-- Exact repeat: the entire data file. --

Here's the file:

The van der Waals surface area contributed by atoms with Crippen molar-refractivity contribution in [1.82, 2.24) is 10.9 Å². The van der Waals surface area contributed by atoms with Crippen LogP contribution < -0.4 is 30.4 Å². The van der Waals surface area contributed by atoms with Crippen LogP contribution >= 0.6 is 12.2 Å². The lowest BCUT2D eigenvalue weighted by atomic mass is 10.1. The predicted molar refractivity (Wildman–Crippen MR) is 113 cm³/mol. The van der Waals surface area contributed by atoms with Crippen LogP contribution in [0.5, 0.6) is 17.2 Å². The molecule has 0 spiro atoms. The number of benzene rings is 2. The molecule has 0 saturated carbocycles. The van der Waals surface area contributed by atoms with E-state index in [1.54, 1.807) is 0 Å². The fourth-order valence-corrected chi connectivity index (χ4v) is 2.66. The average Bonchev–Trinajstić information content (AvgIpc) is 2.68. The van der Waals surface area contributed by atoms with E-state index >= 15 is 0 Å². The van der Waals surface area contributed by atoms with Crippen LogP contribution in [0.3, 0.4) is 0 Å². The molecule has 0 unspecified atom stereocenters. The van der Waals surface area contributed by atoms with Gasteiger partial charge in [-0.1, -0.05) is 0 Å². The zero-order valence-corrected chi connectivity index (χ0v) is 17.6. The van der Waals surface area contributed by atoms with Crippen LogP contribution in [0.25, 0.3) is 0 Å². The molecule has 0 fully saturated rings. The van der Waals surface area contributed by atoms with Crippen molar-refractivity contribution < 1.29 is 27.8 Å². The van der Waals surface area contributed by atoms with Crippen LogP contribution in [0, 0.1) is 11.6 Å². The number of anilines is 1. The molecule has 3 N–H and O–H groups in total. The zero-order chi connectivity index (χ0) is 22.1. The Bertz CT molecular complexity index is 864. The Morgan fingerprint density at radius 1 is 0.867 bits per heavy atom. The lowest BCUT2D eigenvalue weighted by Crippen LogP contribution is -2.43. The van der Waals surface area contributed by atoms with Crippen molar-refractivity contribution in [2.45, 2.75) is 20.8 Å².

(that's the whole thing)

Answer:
The van der Waals surface area contributed by atoms with Crippen molar-refractivity contribution in [1.82, 2.24) is 10.9 Å². The van der Waals surface area contributed by atoms with Crippen LogP contribution < -0.4 is 30.4 Å². The van der Waals surface area contributed by atoms with Crippen LogP contribution >= 0.6 is 12.2 Å². The lowest BCUT2D eigenvalue weighted by atomic mass is 10.1. The predicted molar refractivity (Wildman–Crippen MR) is 113 cm³/mol. The van der Waals surface area contributed by atoms with Crippen LogP contribution in [0.5, 0.6) is 17.2 Å². The molecule has 0 spiro atoms. The number of benzene rings is 2. The molecule has 0 saturated carbocycles. The van der Waals surface area contributed by atoms with E-state index in [1.54, 1.807) is 0 Å². The fourth-order valence-corrected chi connectivity index (χ4v) is 2.66. The average Bonchev–Trinajstić information content (AvgIpc) is 2.68. The van der Waals surface area contributed by atoms with E-state index >= 15 is 0 Å². The van der Waals surface area contributed by atoms with Crippen LogP contribution in [0.3, 0.4) is 0 Å². The molecule has 0 unspecified atom stereocenters. The van der Waals surface area contributed by atoms with Gasteiger partial charge in [-0.1, -0.05) is 0 Å². The zero-order valence-corrected chi connectivity index (χ0v) is 17.6. The van der Waals surface area contributed by atoms with Crippen LogP contribution in [0.25, 0.3) is 0 Å². The molecule has 0 fully saturated rings. The van der Waals surface area contributed by atoms with Crippen molar-refractivity contribution < 1.29 is 27.8 Å². The van der Waals surface area contributed by atoms with Crippen LogP contribution in [0, 0.1) is 11.6 Å². The number of anilines is 1. The molecule has 3 N–H and O–H groups in total. The zero-order chi connectivity index (χ0) is 22.1. The Bertz CT molecular complexity index is 864. The Morgan fingerprint density at radius 1 is 0.867 bits per heavy atom. The lowest BCUT2D eigenvalue weighted by Crippen LogP contribution is -2.43. The van der Waals surface area contributed by atoms with Crippen molar-refractivity contribution in [2.45, 2.75) is 20.8 Å².